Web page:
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ETOPiA Zoom Play Reflects Present-Day Research Realities

On April 9, two original one-act plays premiered online

Sky (Ashlyn Lozano) talks with friend Lola (Harmony Zhang) during "Breaking Point."Sky (Ashlyn Lozano) talks with friend Lola (Harmony Zhang) during "Breaking Point."

The COVID-19 pandemic has shifted so much of life to virtual meetings. Yet at the same time, important work has continued, and some has even been re-directed to fight the coronavirus.

The most recent Engineering Transdisciplinary Project in the Arts (ETOPiA) event reflected those realities. 

Matthew Grayson

On April 9, ETOPiA presented “Science Under a Pandemic,” two original one-act plays, written by Northwestern alumnae and directed by John Gawlik, that examine the challenges of research under a pandemic. The plays, commissioned to be performed via a Zoom-like web interface, explore original humanizing perspectives on research directly or indirectly impacted by a pandemic outbreak.

“We didn’t want theater-based science outreach to stop because of social distancing, so I consulted with John Gawlik, and we tried to determine what form of live theater could still be performed,” said Matthew Grayson, professor of electrical and computer engineering who was also the show’s executive producer. “We decided that the Zoom format could encompass all the drama we need to tell compelling stories, and John knew exactly which playwrights to reach out to.” 

This online format helped expand ETOPiA’s outreach to 280 viewers in a single performance, with registrants from California to Boston, and as far away as Brazil and Pakistan.

Pedram Khalili, associate professor of electrical and computer engineering served as co-producer, while Josiah Hester, assistant professor of electrical and computer engineering and computer science, was co-publicity.

The first play to premiere was “Breaking Point.” Written by Jenni Lamb, the play tells the story of Sky (Ashlyn Lozano), an ambitious senior in engineering trapped overseas at Cambridge University who has gathered her parents, professors, and best friend on Zoom for her senior presentation. Just like Sir Isaac Newton during the Great Plague of London, she pushes through the pandemic. Her goal: putting out brilliant, world-changing work that might land her a job at NASA. 

Kathleen Stair

But the personal challenges of quarantine push her to the edge, and she begins to understand the difference between the mythology of Newton’s work and the reality.

“Stress is something we’re all under,” Lamb said. “What engineers do in testing materials is stress them to the breaking point. That felt very real for me, and I think it resonates with a lot of other people that the last year has been, ‘how much more can we possibly take?’”

The next performance was “The Little World,” a one-woman play by Jennifer Rumberger. Elizabeth (Allison Cain) is an immunologist and clinical trial coordinator working on trials for the mRNA vaccine, and she does her best to inform her patients with science and humor.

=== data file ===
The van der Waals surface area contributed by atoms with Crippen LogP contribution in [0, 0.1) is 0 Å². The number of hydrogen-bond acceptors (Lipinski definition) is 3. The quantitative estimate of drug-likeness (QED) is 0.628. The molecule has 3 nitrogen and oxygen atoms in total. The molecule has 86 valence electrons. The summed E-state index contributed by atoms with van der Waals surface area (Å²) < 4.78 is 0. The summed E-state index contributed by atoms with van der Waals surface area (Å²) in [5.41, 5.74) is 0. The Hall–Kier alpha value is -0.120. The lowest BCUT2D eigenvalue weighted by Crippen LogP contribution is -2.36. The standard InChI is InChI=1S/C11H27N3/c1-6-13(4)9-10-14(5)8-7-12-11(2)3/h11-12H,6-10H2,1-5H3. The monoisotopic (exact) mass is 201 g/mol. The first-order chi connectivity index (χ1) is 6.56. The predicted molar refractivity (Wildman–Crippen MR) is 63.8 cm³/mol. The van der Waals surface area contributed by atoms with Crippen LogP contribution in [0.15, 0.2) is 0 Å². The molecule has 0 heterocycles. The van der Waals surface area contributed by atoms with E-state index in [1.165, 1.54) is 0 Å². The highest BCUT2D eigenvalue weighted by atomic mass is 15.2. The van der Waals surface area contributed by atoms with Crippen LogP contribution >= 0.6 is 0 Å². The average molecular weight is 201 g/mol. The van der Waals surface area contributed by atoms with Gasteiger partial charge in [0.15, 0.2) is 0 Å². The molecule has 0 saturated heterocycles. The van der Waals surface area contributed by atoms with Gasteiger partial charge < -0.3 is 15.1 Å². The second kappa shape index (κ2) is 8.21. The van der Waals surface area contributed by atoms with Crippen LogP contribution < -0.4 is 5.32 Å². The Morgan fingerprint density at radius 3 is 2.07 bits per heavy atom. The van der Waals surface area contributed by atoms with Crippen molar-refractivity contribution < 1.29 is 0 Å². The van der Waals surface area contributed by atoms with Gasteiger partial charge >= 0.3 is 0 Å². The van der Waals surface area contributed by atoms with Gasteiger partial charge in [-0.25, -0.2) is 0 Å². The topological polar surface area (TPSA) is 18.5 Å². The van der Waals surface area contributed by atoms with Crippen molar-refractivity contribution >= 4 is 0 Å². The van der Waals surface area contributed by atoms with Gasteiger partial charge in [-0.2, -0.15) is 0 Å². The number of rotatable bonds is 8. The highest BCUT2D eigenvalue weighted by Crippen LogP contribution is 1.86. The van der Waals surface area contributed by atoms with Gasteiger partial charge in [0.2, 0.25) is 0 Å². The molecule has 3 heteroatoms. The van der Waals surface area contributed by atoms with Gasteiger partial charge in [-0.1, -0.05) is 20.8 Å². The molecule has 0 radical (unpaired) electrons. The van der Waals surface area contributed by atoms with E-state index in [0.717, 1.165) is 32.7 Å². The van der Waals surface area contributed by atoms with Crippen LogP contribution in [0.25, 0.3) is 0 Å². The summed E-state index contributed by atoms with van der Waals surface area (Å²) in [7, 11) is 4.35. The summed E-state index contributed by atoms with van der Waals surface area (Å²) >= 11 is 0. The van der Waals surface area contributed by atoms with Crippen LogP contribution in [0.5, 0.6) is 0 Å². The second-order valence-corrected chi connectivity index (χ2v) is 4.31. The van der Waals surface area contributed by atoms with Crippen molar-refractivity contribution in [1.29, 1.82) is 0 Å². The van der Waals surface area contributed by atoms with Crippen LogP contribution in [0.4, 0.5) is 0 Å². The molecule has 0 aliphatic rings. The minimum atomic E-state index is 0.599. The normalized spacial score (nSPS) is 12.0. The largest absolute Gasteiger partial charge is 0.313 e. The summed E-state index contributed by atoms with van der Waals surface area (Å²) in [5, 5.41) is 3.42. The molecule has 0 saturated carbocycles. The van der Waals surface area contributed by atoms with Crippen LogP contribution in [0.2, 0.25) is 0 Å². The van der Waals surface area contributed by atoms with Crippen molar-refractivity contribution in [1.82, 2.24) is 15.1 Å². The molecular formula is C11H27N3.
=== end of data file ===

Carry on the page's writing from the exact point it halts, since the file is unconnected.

While trying to treat those stricken with the coronavirus, Elizabeth struggles with the consequences of the disease and how it affects her outlook on life and family.

“The major goals for me with this play were to delve into the incredible work scientists have done to save us all from this virus, to investigate the challenges scientists have faced in a political environment that has become enveloped in fear and led to the proliferation of conspiracy theories, and to acknowledge the feelings of massive grief and loss that will be the lasting legacy of COVID,” Rumberger said. “I felt the best way to investigate these things was to delve deeply into the human life of a scientist — someone who is struggling with the terrible challenges of this moment at the same time as she plays a major role in the race against the virus.”  

Both Lamb and Rumberger had help from Northwestern University faculty and students to accurately portray the science in their productions.

Grayson and Kathleen Stair, professor of instruction in materials science and engineering, and education and outreach director of the Materials Research Science and Engineering Center, connected the playwrights with scientific advisers. Marisa Bisram, a PhD student in mechanical engineering, volunteered her research as a topic for the senior project in “Breaking Point.” Jiaxing Huang, professor of materials science and engineering, postdoctoral researcher Ana Carolina Mazrin De Moraes, PhD candidate Julia Downing and student Simona Fine worked with Lamb. Michael Jewett, professor of chemical and biological engineering, and Ariel Thames, an MD-PhD candidate in the medical scientist training program (MSTP) at Northwestern University’s Feinberg School of Medicine, consulted on “The Little World.”

“It was a lot of fun,” Stair said. “It’s very rewarding to see this come to fruition and see how much it reflects what we’re really experiencing and what I see the students experiencing when they’re going through their real-time senior presentations.” 

This event was supported by Northwestern University through the Barry and Mary Ann MacLean Fund for Art & Engineering, the James F. and Mary L. Gibbons Art and Technology Fund, International Institute for Nanotechnology, the Materials Research Center NSF-MRSEC grant, and the Department of Electrical and Computer Engineering, as well as the National Science Foundation.